DIY Pour-Over Coffee Maker
Updated: Mar. 20, 2019
Move over Keurig! This pour-over coffee maker brews a mean cup o’ joe in an instant—and it takes up less counter space, too!
This non-electric, pour-over coffee maker highlights the simplicity of brewing fresh, on-the-spot coffee. Plus, it’s adjustable for filling both standard and travel-size mugs. You can build one yourself with the simple plans below.
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Materials & Tools
- 1×6 walnut board (approximately 3 ft.)
- 1/4 x 2-in. hanger bolt (2)
- 1/4 x 1/2-in. well nut (2)
- 1/4-in. flange nut (2)
- 1/4-in. hex nut
- 1/2-in. Forstner bit
- 2-1/2-in. hole saw
- Wood screw (2)
- Miter saw
- Nut driver or wrench
- Cutting board oil
- Cabinet hardware (optional)
Prep the Wood Pieces
Cut three pieces from the 1×6 walnut board: one 11-1/2-in. back piece, one 8-in. bottom piece and one 6-in. top piece. Lightly sand any rough edges.
Use a hole saw to cut a 2-1/2-in. hole in the top piece for the funnel. Be sure to center the hole between the sides and leave at least 1-1/2 in. of wood at the back for the hanger bolts. To avoid tearout, cut until the bit goes through the wood and then flip the piece over to finish cutting out the hole.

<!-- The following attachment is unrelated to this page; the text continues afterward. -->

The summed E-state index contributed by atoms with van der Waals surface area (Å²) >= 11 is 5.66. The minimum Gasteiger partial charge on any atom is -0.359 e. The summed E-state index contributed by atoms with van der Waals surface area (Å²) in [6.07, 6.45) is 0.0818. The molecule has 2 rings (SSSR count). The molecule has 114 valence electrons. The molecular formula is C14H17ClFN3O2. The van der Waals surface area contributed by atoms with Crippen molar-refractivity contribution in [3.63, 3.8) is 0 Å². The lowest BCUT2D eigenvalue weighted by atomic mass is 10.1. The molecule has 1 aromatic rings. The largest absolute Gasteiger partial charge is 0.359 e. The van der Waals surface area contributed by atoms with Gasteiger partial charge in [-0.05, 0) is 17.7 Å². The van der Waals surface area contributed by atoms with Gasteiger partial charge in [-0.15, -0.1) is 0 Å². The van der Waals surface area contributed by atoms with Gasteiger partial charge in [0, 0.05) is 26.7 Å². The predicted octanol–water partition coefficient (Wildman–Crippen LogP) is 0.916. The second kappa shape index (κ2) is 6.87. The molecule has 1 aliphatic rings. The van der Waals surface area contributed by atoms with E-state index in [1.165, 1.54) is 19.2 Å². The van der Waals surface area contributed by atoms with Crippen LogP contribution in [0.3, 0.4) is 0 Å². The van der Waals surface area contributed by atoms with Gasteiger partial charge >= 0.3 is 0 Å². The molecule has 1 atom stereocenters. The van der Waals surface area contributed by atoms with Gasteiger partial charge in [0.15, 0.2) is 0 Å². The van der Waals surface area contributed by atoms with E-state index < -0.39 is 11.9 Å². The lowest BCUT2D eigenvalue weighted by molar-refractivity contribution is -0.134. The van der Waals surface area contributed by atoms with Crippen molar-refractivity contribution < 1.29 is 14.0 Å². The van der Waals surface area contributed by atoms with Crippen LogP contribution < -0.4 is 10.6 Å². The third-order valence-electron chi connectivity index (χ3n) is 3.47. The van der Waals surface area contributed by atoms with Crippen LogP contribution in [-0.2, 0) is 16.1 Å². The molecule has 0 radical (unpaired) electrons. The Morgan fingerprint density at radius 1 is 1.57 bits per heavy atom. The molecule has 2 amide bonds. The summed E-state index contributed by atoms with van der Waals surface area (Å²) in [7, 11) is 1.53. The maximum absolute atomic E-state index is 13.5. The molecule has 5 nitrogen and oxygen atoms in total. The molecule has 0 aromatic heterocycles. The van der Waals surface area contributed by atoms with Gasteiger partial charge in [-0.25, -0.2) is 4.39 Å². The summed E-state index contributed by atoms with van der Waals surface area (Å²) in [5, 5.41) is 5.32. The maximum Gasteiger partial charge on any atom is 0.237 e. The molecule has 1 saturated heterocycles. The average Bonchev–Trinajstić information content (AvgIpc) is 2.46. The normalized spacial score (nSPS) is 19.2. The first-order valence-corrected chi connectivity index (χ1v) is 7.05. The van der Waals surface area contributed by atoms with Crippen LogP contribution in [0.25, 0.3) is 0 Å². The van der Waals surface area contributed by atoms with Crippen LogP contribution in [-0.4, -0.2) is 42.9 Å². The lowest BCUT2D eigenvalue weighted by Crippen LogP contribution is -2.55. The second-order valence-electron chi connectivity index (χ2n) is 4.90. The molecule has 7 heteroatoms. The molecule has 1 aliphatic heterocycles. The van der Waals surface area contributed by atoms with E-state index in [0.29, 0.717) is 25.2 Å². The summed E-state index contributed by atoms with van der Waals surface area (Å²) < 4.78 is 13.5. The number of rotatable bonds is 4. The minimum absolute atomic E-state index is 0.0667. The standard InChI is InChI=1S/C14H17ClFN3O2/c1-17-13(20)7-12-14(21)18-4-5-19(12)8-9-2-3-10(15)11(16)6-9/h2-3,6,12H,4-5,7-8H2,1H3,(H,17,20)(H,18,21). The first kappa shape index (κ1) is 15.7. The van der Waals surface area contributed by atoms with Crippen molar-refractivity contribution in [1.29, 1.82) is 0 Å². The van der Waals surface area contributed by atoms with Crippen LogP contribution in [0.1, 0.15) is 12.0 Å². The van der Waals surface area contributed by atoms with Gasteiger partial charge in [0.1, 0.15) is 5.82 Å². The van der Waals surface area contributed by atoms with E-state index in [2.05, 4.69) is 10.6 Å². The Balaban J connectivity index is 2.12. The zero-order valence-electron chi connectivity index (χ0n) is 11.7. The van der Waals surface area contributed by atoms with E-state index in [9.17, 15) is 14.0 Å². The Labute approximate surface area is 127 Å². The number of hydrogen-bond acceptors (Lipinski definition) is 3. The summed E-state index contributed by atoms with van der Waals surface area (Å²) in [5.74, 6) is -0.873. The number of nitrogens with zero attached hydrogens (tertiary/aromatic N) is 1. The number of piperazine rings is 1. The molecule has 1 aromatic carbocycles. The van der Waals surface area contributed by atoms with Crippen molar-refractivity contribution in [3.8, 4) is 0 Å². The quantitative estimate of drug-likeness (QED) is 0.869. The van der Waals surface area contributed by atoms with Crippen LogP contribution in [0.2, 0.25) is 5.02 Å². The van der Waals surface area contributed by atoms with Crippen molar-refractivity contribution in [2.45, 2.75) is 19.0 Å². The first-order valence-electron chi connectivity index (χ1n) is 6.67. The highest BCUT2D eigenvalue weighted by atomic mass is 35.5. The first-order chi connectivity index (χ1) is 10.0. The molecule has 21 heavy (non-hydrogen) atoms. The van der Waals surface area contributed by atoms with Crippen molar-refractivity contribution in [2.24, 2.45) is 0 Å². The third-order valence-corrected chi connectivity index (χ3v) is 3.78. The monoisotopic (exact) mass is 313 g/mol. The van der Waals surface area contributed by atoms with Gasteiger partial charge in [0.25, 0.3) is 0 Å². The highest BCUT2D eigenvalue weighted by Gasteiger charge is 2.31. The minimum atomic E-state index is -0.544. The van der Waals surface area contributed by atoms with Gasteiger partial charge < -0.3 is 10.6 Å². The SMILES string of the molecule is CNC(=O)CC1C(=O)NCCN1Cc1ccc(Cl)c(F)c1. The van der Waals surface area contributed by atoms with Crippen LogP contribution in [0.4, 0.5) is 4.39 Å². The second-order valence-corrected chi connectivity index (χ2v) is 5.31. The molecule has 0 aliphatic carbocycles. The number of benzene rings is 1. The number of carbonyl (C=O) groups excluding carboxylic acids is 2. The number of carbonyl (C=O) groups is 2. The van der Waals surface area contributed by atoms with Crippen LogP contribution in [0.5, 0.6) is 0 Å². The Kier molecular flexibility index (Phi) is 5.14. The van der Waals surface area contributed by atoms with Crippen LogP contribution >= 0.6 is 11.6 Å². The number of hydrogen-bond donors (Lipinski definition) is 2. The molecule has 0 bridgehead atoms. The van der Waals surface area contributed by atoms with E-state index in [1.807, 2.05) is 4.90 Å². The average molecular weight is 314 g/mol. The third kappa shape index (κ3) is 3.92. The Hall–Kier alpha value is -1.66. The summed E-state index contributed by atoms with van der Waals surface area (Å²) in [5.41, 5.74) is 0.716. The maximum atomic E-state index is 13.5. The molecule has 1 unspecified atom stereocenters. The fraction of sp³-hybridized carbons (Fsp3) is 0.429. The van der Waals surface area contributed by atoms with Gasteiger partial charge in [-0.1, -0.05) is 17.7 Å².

Drill pilot holes for the hanger bolts in the back edge of the top piece, 1 in. from each side. (A drill press is very useful for making these pilot holes perfectly straight.)
To screw in the hanger bolts, create a head by threading a hex nut and flange nut onto the bolt side. Lock the two nuts together tightly. Then use a nut driver or wrench to turn the head and screw the hanger bolts into the pilot holes.
Use a 1/2-in. Forstner bit to drill four holes in the back piece to make the coffee maker adjustable for standard and travel-size mugs. Mark the top set of holes 1 in. from the sides and 2 in. from the top. Mark the second set of holes 1 in. from the sides and 4 in. from the top.
Drill pilot holes for the cabinet hardware, if you chose to include a handle for storing filters, as shown.
Assemble the Coffee Maker
Clamp together the bottom and back pieces and drill pilot holes for the wood screws. I used a countersink bit, so the screw heads will be flush with the wood.
Lightly sand any rough areas on all wood pieces with fine-grit sandpaper; wipe off the dust. Use a clean cloth to apply a generous amount of butcher block oil or other food-safe finish, remember to get inside the holes, and then wait at least 20 minutes before wiping off any excess.
Screw together the bottom and back pieces with wood screws. Add the cabinet hardware to the back piece.
On the top piece, thread the well nuts onto the hanger bolts. Insert the bolts into the top or bottom set of holes in the back piece; then add flange nuts to the bolts at the back of the coffee maker to hold the top piece in place.
Finally, place the funnel in the hole in the top piece and get brewing!
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Originally Published: October 06, 2017